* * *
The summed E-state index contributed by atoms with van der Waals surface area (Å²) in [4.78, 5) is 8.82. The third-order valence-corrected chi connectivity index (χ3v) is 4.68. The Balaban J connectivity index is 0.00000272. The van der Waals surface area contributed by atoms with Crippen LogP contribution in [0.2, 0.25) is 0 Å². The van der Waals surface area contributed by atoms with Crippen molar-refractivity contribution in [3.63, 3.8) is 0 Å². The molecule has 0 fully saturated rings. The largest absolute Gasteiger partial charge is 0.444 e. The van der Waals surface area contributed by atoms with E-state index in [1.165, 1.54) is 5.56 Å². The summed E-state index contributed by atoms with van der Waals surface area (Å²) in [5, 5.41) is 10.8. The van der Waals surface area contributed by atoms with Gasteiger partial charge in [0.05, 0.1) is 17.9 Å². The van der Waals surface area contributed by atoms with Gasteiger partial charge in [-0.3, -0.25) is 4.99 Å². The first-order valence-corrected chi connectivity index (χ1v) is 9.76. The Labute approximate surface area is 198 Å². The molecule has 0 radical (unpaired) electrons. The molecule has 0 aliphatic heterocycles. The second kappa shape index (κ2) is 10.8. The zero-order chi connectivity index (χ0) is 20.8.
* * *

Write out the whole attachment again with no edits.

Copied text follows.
The summed E-state index contributed by atoms with van der Waals surface area (Å²) in [4.78, 5) is 8.82. The third-order valence-corrected chi connectivity index (χ3v) is 4.68. The Balaban J connectivity index is 0.00000272. The van der Waals surface area contributed by atoms with Crippen LogP contribution in [0.2, 0.25) is 0 Å². The van der Waals surface area contributed by atoms with Crippen molar-refractivity contribution in [3.63, 3.8) is 0 Å². The molecule has 0 fully saturated rings. The largest absolute Gasteiger partial charge is 0.444 e. The van der Waals surface area contributed by atoms with E-state index in [1.165, 1.54) is 5.56 Å². The summed E-state index contributed by atoms with van der Waals surface area (Å²) in [5, 5.41) is 10.8. The van der Waals surface area contributed by atoms with Gasteiger partial charge in [0.05, 0.1) is 17.9 Å². The van der Waals surface area contributed by atoms with Gasteiger partial charge in [-0.3, -0.25) is 4.99 Å². The first-order valence-corrected chi connectivity index (χ1v) is 9.76. The Labute approximate surface area is 198 Å². The molecule has 0 radical (unpaired) electrons. The molecule has 0 aliphatic heterocycles. The second kappa shape index (κ2) is 10.8. The zero-order chi connectivity index (χ0) is 20.8.